Last year, BlackBerry hired two banks to help evaluate options, none of which explicitly included a sale. Chief Executive Officer Thorsten Heins had said that it wasn’t the “main direction” he was considering at the time.
“This has certainly been a long time coming,” Walter Todd, who helps oversee $950 million as chief investment officer of Greenwood Capital Associates LLC in Greenwood, South Carolina, said in a phone interview. “They need to do something, whether that’s taking themselves private or selling out to another company. That said, there’s not a ton of strategic buyers left that would be interested.”
The stock rose 10 percent to $10.78 yesterday, giving the company a market value of $5.65 billion. At a 50 percent discount to its revenue, BlackBerry has the cheapest price-sales ratio among North American communications-equipment makers with market capitalizations exceeding $500 million, data compiled by Bloomberg show.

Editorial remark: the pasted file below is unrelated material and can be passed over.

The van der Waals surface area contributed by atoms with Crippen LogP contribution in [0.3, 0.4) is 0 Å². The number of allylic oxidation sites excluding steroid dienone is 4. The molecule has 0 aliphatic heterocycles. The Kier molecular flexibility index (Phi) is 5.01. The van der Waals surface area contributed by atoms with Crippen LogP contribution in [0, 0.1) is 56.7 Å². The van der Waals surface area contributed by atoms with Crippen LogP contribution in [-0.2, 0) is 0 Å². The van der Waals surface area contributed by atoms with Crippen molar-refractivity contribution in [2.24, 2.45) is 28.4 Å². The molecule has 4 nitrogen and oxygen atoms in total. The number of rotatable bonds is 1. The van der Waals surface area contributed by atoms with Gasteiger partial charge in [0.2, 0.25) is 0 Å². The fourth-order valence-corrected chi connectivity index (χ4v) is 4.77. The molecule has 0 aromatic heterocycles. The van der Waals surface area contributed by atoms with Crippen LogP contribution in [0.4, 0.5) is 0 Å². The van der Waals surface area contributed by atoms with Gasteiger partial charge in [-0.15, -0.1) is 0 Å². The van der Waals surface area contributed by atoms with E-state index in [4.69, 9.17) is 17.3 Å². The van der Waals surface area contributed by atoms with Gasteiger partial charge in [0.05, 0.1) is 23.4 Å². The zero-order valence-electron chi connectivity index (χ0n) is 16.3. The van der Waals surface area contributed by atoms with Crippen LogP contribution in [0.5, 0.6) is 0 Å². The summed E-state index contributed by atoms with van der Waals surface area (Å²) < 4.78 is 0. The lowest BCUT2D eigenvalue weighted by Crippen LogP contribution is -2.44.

BlackBerry’s board may be realizing what others have seen coming for at least two years. In 2011, investors and analysts told Bloomberg News that BlackBerry was a takeover candidate and that Microsoft Corp., Dell Inc. and Samsung Electronics Co. were among likely suitors at the time.
Since then, Samsung has catapulted to one of the top sellers in the U.S. smartphone market with its Galaxy device, and Dell is in the midst of its own going-private transaction. While Microsoft is still a possible buyer, Todd of Greenwood Capital, a Microsoft shareholder, said he hopes it doesn’t bid for BlackBerry.